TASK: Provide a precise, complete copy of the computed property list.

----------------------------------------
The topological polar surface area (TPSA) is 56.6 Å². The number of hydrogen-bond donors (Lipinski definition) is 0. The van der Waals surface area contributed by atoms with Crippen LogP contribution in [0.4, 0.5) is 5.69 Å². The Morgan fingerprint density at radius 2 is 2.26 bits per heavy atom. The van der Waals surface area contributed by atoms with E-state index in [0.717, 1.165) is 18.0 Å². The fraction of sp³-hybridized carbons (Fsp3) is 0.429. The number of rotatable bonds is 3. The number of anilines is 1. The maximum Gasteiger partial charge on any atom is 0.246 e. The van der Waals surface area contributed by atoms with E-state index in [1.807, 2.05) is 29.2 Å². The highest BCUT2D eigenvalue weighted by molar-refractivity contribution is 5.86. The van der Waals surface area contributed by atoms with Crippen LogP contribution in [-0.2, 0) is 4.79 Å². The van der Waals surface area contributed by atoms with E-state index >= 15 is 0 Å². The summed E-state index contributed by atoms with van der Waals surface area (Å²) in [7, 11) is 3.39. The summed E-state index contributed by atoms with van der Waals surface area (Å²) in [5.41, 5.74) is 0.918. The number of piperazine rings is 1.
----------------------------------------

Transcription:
The topological polar surface area (TPSA) is 56.6 Å². The number of hydrogen-bond donors (Lipinski definition) is 0. The van der Waals surface area contributed by atoms with Crippen LogP contribution in [0.4, 0.5) is 5.69 Å². The Morgan fingerprint density at radius 2 is 2.26 bits per heavy atom. The van der Waals surface area contributed by atoms with E-state index in [0.717, 1.165) is 18.0 Å². The fraction of sp³-hybridized carbons (Fsp3) is 0.429. The number of rotatable bonds is 3. The number of anilines is 1. The maximum Gasteiger partial charge on any atom is 0.246 e. The van der Waals surface area contributed by atoms with E-state index in [1.807, 2.05) is 29.2 Å². The highest BCUT2D eigenvalue weighted by molar-refractivity contribution is 5.86. The van der Waals surface area contributed by atoms with Crippen LogP contribution in [-0.2, 0) is 4.79 Å². The van der Waals surface area contributed by atoms with E-state index >= 15 is 0 Å². The summed E-state index contributed by atoms with van der Waals surface area (Å²) in [7, 11) is 3.39. The summed E-state index contributed by atoms with van der Waals surface area (Å²) in [5.41, 5.74) is 0.918. The number of piperazine rings is 1.